The Latest: Assembly approves accommodations for disabled

State Rep. Jimmy Anderson

MADISON, Wis. (AP) - The Latest on Wisconsin Assembly debate over rule changes, accommodations for disabled lawmaker (all times local):

2:54 p.m.

The Wisconsin Assembly has passed a rule change allowing for a disabled Democratic lawmaker to phone into meetings, as he requested nearly a year ago.

The affected lawmaker, Rep. Jimmy Anderson, voted against the changes Thursday. He and Democrats objected to other changes they say would limit the power of the minority party to force debate on their bills.

It was approved on a party line 61-35 vote with all Republicans in support and all Democrats against.

Republicans removed some provisions not related to the disability accommodations in an effort to appease Anderson. That was approved on a 60-36 vote, with all Republicans except Rep. Scott Allen in support and all Democrats against.


2:05 p.m.

Republicans are making changes to a rule change proposal following an impassioned speech by a disabled Democratic lawmaker asking them to reconsider the original measure.

Rep. Jimmy Anderson said Thursday he wants to be able to vote for accommodations he requested that allow him to call into meetings he can't make in person. Republicans proposed that, but also included other changes in procedure that Democrats opposed.

Anderson called it petty and a political stunt.

After his speech, Republican Majority Leader Jim Steineke said the resolution would be split into two in an attempt to appease Anderson. The Assembly planned to vote on the measure later Thursday.


12:40 p.m.

Paralyzed Democratic Wisconsin state Rep. Jimmy Anderson is making an impassioned plea to Republicans to make changes to a proposal that includes accommodations he requested so he can vote for it.

The Assembly on Thursday is debating the rule change proposal. It includes allowing disabled lawmakers to call into committee meetings as Anderson requested. But it also includes other changes not related to disabled lawmakers that Democrats oppose.

Anderson recounted being struck by a drunken driver in 2010, which killed his parents and brother and left him paralyzed. He also gave graphic, personal details about how difficult it is for him to get ready to make it into work.

Anderson says, "I can only do this job if you accommodate me." He says Republicans are not showing him the "simple dignity and respect" he deserves to vote for the accommodations he requested without any other rule changes.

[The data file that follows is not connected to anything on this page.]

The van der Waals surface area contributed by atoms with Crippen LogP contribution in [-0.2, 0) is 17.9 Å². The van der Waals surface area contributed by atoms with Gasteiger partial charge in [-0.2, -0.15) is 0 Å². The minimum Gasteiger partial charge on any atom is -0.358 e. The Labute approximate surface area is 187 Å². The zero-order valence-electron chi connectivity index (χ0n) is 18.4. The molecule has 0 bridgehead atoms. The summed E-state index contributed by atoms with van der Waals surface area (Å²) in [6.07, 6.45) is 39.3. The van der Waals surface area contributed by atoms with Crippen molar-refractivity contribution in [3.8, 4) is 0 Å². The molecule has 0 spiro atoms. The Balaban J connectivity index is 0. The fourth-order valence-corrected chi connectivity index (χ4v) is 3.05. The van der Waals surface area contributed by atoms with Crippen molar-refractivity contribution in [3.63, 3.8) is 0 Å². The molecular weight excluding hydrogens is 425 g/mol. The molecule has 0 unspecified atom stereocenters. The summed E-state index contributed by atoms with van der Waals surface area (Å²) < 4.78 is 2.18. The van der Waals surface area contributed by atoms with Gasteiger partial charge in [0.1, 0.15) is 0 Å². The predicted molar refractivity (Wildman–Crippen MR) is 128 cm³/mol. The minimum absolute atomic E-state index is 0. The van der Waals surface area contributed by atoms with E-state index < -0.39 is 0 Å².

9:45 a.m.

The Democratic leader of the Wisconsin Assembly says Republican Speaker Robin Vos is "clearly drunk with power" because of proposed rule changes that make accommodations for disabled lawmaker but also allow for multiple attempts on veto overrides.

The Assembly planned to vote Thursday on the rules.

They include allowing paralyzed Democratic state Rep. Jimmy Anderson to call into committee meetings as he had requested. Republicans initially declined his request.

But they also include other provisions that Democrats say limit their power, including allowing for multiple veto override votes.

Democratic Minority Leader Gordon Hintz calls the GOP proposal "disgusting," a "disgrace" and "just another black eye to Wisconsin."

Republicans had offered to vote separately on the veto override proposal, but Democrats objected.


8:23 a.m.

The Wisconsin Assembly is scheduled to vote on allowing disabled lawmakers to call into committee meetings, a change sought by a paralyzed Democratic state representative.

But the proposal up for a vote Thursday includes a number of other rule changes that Democrats and the disabled Rep. Jimmy Anderson oppose. Anderson says because of those provisions, he will be forced to vote against the accommodations he sought.

Anderson met with Republican Assembly Majority Leader Jim Steineke to try and reach a compromise. Steineke agreed to one change sought by Anderson, reducing the notice he would have to give when calling into a meeting from two hours to 30 minutes.

Anderson says he wanted to vote separately on that provision, but Steineke refused. Steineke says he offered to break off one rule change Democrats objected to allowing for multiple veto override votes, but Democrats objected.

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